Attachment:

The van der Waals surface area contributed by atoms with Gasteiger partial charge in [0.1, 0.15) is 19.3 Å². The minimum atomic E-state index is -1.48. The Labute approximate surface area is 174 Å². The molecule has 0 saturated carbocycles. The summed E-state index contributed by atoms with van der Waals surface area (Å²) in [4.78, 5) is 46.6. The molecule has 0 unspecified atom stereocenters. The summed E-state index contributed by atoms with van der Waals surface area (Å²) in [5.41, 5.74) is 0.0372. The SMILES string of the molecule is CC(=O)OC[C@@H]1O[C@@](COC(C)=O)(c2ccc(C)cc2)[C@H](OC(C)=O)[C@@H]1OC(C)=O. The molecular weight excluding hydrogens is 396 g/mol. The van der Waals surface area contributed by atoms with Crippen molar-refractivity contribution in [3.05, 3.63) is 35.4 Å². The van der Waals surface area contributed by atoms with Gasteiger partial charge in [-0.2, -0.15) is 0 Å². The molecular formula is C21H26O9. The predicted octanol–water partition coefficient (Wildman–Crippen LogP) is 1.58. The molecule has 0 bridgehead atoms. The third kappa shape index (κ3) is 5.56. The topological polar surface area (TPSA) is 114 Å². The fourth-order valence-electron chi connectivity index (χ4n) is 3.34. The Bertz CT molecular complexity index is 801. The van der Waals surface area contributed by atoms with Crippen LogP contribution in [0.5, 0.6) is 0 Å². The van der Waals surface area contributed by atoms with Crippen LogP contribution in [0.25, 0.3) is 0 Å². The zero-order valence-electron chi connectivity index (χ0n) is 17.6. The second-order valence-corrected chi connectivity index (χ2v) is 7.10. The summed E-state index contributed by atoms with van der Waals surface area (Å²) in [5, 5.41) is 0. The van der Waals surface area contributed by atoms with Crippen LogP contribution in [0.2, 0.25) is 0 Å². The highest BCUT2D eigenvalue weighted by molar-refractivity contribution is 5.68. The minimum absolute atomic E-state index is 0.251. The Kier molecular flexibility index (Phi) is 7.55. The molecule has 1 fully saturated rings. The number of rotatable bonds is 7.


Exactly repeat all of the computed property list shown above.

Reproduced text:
The van der Waals surface area contributed by atoms with Gasteiger partial charge in [0.1, 0.15) is 19.3 Å². The minimum atomic E-state index is -1.48. The Labute approximate surface area is 174 Å². The molecule has 0 saturated carbocycles. The summed E-state index contributed by atoms with van der Waals surface area (Å²) in [4.78, 5) is 46.6. The molecule has 0 unspecified atom stereocenters. The summed E-state index contributed by atoms with van der Waals surface area (Å²) in [5.41, 5.74) is 0.0372. The SMILES string of the molecule is CC(=O)OC[C@@H]1O[C@@](COC(C)=O)(c2ccc(C)cc2)[C@H](OC(C)=O)[C@@H]1OC(C)=O. The molecular weight excluding hydrogens is 396 g/mol. The van der Waals surface area contributed by atoms with Crippen molar-refractivity contribution in [3.05, 3.63) is 35.4 Å². The van der Waals surface area contributed by atoms with Gasteiger partial charge in [-0.2, -0.15) is 0 Å². The molecular formula is C21H26O9. The predicted octanol–water partition coefficient (Wildman–Crippen LogP) is 1.58. The molecule has 0 bridgehead atoms. The third kappa shape index (κ3) is 5.56. The topological polar surface area (TPSA) is 114 Å². The fourth-order valence-electron chi connectivity index (χ4n) is 3.34. The Bertz CT molecular complexity index is 801. The van der Waals surface area contributed by atoms with Crippen LogP contribution in [0.5, 0.6) is 0 Å². The van der Waals surface area contributed by atoms with Crippen LogP contribution in [0.25, 0.3) is 0 Å². The zero-order valence-electron chi connectivity index (χ0n) is 17.6. The second-order valence-corrected chi connectivity index (χ2v) is 7.10. The summed E-state index contributed by atoms with van der Waals surface area (Å²) in [5, 5.41) is 0. The van der Waals surface area contributed by atoms with Crippen LogP contribution in [0.2, 0.25) is 0 Å². The highest BCUT2D eigenvalue weighted by molar-refractivity contribution is 5.68. The minimum absolute atomic E-state index is 0.251. The Kier molecular flexibility index (Phi) is 7.55. The molecule has 1 fully saturated rings. The number of rotatable bonds is 7.